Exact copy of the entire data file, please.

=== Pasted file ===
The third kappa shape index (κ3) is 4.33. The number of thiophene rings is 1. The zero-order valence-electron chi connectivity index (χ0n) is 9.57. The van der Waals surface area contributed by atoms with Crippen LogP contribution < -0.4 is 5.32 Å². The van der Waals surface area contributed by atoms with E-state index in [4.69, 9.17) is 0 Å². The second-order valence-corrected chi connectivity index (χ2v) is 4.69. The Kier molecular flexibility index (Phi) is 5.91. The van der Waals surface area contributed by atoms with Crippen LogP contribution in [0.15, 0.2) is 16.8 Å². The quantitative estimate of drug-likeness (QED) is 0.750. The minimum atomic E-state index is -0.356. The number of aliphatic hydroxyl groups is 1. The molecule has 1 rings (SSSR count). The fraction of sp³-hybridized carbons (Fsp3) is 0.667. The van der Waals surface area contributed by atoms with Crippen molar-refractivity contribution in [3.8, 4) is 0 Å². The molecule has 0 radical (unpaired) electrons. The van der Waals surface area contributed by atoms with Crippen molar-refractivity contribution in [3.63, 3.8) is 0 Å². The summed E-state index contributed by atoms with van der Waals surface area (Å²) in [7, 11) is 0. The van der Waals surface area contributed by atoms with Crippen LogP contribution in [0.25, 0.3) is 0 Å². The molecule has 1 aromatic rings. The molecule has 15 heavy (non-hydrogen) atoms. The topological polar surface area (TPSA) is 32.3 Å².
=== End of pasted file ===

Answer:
The third kappa shape index (κ3) is 4.33. The number of thiophene rings is 1. The zero-order valence-electron chi connectivity index (χ0n) is 9.57. The van der Waals surface area contributed by atoms with Crippen LogP contribution < -0.4 is 5.32 Å². The van der Waals surface area contributed by atoms with E-state index in [4.69, 9.17) is 0 Å². The second-order valence-corrected chi connectivity index (χ2v) is 4.69. The Kier molecular flexibility index (Phi) is 5.91. The van der Waals surface area contributed by atoms with Crippen LogP contribution in [0.15, 0.2) is 16.8 Å². The quantitative estimate of drug-likeness (QED) is 0.750. The minimum atomic E-state index is -0.356. The number of aliphatic hydroxyl groups is 1. The molecule has 1 rings (SSSR count). The fraction of sp³-hybridized carbons (Fsp3) is 0.667. The van der Waals surface area contributed by atoms with Crippen molar-refractivity contribution in [3.8, 4) is 0 Å². The molecule has 0 radical (unpaired) electrons. The van der Waals surface area contributed by atoms with Crippen molar-refractivity contribution in [3.63, 3.8) is 0 Å². The summed E-state index contributed by atoms with van der Waals surface area (Å²) in [7, 11) is 0. The van der Waals surface area contributed by atoms with Crippen LogP contribution in [0.25, 0.3) is 0 Å². The molecule has 1 aromatic rings. The molecule has 15 heavy (non-hydrogen) atoms. The topological polar surface area (TPSA) is 32.3 Å².